Reay, Barry 1950-

views updated

REAY, Barry 1950-

PERSONAL: Born January 17, 1950, in Newport, England; son of Kenneth (a schoolteacher) and Gladys (a homemaker; maiden name, Gordon) Reay; married Athina Tsoulis (a filmmaker), December 25, 1973; children: Kristina, Alexa. Education: University of Adelaide, B.A. (honors), 1974; University of Oxford, D.Phil., 1979. Politics: Left of center. Religion: None. Hobbies and other interests: Modern literature.

ADDRESSES: Home—50 Norfolk St., Ponsonby, Auckland, New Zealand. Office—Department of History, University of Auckland, New Zealand.

CAREER: Worked as an agricultural laborer and mine worker in South Australia and Tasmania, Australia, 1969-70; University of Adelaide, Adelaide, South Australia, Australia, tutor in history, 1975; South Australian College of Advanced Education, Adelaide, lecturer, 1979-81; University of Auckland, Auckland, New Zealand, became lecturer in history, 1982, then associate professor.



(With Christopher Hill and William Lamont) TheWorld of the Muggletonians, Temple Smith, 1983.

(Editor, with J. F. McGregor) Radical Religion in theEnglish Revolution, Oxford University Press, 1984.

The Quakers and the English Revolution, St. Martin's, 1985.

(Editor) Popular Culture in Seventeenth-Century England, St. Martin's, 1985.

The Last Rising of the Agricultural Labourers: RuralLife and Protest in Nineteenth-Century England, Clarendon Press, 1990.

Microhistories: Demography, Society, and Culture inRural England, 1800-1930, Cambridge University Press (New York, NY), 1996.

Popular Cultures in England, 1550-1750, Addison Wesley Longman (New York, NY), 1998.

(Editor, with Kim M. Phillips) Sexualities in History:A Reader, Routledge (New York, NY), 2002.

Watching Hannah: Sexuality, Horror and Bodily Deformation in Victorian England, Reaktion (London, England), 2002.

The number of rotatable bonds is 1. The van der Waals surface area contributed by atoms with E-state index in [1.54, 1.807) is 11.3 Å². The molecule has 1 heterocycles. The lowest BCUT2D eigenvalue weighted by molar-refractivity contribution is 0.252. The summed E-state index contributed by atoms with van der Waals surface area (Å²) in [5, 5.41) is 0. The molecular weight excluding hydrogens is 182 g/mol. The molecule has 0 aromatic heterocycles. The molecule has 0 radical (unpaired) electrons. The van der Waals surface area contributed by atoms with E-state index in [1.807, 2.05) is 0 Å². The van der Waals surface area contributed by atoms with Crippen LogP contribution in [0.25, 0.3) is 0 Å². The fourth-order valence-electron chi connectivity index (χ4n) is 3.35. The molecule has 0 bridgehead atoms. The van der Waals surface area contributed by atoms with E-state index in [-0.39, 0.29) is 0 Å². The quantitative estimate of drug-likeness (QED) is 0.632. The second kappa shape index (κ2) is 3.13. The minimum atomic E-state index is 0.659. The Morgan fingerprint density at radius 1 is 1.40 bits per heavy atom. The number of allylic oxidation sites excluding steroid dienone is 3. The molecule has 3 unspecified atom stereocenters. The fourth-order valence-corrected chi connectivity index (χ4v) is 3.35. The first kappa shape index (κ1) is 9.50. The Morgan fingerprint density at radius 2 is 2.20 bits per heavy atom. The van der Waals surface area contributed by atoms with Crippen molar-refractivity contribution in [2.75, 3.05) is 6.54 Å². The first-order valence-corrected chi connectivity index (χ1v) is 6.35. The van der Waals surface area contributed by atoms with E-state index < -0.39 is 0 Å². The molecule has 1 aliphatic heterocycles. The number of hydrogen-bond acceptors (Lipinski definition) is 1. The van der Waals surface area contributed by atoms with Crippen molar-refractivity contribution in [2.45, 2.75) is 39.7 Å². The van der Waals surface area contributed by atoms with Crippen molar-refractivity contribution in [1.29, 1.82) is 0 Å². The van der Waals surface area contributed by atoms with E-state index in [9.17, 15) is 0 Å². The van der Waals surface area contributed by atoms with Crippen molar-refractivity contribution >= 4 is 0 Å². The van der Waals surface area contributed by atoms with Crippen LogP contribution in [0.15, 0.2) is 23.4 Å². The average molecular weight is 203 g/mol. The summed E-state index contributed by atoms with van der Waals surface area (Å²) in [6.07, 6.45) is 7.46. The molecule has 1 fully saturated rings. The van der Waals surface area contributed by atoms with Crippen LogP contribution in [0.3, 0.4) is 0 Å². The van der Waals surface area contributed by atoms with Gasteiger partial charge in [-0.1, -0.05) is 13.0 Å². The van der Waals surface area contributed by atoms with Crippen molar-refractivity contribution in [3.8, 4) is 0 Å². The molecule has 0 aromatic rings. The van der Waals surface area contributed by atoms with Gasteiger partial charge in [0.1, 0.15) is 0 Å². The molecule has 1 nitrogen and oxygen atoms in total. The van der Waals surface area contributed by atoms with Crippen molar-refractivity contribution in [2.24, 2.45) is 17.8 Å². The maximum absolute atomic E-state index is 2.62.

SIDELIGHTS: British historian Barry Reay specializes in the study of England during the seventeenth century, particularly in the religious movements of the 1640s and 1650s. His first book on the subject, written with Christopher Hill and William Lamont, was The World of the Muggletonians. The Muggletonians were an obscure religious sect founded in 1652 whose last known member died in 1979. They believed that the sect's founders, John Reeve and Lodowick Muggleton (two cousins who were tailors), had received direct inspiration from God that they were the last witnesses referred to in the biblical book of Revelation. After Reeve's death, Muggleton consolidated his control over the sect by promoting the doctrine that God had left him in charge and was no longer interested in individual human beings. Sarah Wintle of the Times Literary Supplement labeled The World of the Muggletonians an "interesting and rather touching book."

Reay's next major effort, edited with J. F. McGregor, was Radical Religion in the English Revolution. This tome examines some religious sects that coexisted with the Muggletonians and whose beliefs were a radical departure from established Christianity. Among these were the Ranters, who believed that since faith alone provided salvation, morality was irrelevant; the Quakers, who, with many others, embraced what Anthony Fletcher described in the Times Literary Supplement as "general redemption" in defiance of the more accepted Calvinist principle of predestination, which held that God has already determined at the beginning of time which individuals will end up in heaven or hell; and Fifth Monarchists, the radicals who later became involved in a plot to dethrone England's King Charles II. Fletcher praised Radical Religion in the English Revolution as "an accessible synthesis of recent work on religious groups of the 1640s and 50s" and noted that "a strong team of contributors performs reliably."

Reay narrowed his focus to the Quakers, formally known as the Society of Friends, in The Quakers and the English Revolution. In the book, Reay puts forth the proposition that the negative reaction of most members of English society to Quakers and their beliefs was a significant factor in the restoration of Charles II to the English throne in 1660. The author also, in the words of Barry Coward in the Times Literary Supplement, "provides the best answer to date to the puzzling question of who the early Quakers were....Inthe process he demotes the influence of [founding Quaker] George Fox, arguing that when it began 'the Quaker movement was less a gathering of eager proselytes at the feet of the charismatic prophet, than a linking of advanced protestant separatists into a loose kind of church fellowship.'" Coward lauded Reay's work as an "important book" that "furthers our understanding of the English Revolution."

The Last Rising of the Agricultural Labourers: Rural Life and Protest in Nineteenth-Century England concerns an uprising that took place in Bosenden Wood in Kent, England, on May 31, 1838. "It is hard to imagine a better book on the subject than this," asserted David J. V. Jones in the Times Literary Supplement. Jones particularly praised Reay's analysis of the two communities from which many of the laborers hailed.